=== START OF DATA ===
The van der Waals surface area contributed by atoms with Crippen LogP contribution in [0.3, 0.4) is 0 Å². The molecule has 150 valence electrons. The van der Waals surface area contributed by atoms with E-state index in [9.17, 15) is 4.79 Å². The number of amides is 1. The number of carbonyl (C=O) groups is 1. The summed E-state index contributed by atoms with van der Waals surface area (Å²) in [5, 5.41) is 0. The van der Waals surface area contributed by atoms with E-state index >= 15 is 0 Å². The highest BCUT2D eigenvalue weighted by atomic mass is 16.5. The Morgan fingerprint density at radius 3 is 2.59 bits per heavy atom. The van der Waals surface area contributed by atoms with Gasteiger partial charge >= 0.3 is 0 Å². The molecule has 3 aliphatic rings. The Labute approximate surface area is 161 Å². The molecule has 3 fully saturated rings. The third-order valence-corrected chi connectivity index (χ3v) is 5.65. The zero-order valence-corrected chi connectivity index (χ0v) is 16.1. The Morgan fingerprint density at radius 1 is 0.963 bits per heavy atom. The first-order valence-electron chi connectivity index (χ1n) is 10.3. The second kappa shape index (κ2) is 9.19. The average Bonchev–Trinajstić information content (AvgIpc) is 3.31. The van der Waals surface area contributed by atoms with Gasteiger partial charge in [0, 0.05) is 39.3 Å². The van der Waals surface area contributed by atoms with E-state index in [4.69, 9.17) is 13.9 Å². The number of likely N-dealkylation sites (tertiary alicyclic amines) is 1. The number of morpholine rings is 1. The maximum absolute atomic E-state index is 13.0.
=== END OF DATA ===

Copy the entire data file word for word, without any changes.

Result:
The van der Waals surface area contributed by atoms with Crippen LogP contribution in [0.3, 0.4) is 0 Å². The molecule has 150 valence electrons. The van der Waals surface area contributed by atoms with E-state index in [9.17, 15) is 4.79 Å². The number of amides is 1. The number of carbonyl (C=O) groups is 1. The summed E-state index contributed by atoms with van der Waals surface area (Å²) in [5, 5.41) is 0. The van der Waals surface area contributed by atoms with E-state index >= 15 is 0 Å². The highest BCUT2D eigenvalue weighted by atomic mass is 16.5. The Morgan fingerprint density at radius 3 is 2.59 bits per heavy atom. The van der Waals surface area contributed by atoms with Gasteiger partial charge >= 0.3 is 0 Å². The molecule has 3 aliphatic rings. The Labute approximate surface area is 161 Å². The molecule has 3 fully saturated rings. The third-order valence-corrected chi connectivity index (χ3v) is 5.65. The zero-order valence-corrected chi connectivity index (χ0v) is 16.1. The Morgan fingerprint density at radius 1 is 0.963 bits per heavy atom. The first-order valence-electron chi connectivity index (χ1n) is 10.3. The second kappa shape index (κ2) is 9.19. The average Bonchev–Trinajstić information content (AvgIpc) is 3.31. The van der Waals surface area contributed by atoms with Gasteiger partial charge in [0, 0.05) is 39.3 Å². The van der Waals surface area contributed by atoms with E-state index in [4.69, 9.17) is 13.9 Å². The number of likely N-dealkylation sites (tertiary alicyclic amines) is 1. The number of morpholine rings is 1. The maximum absolute atomic E-state index is 13.0.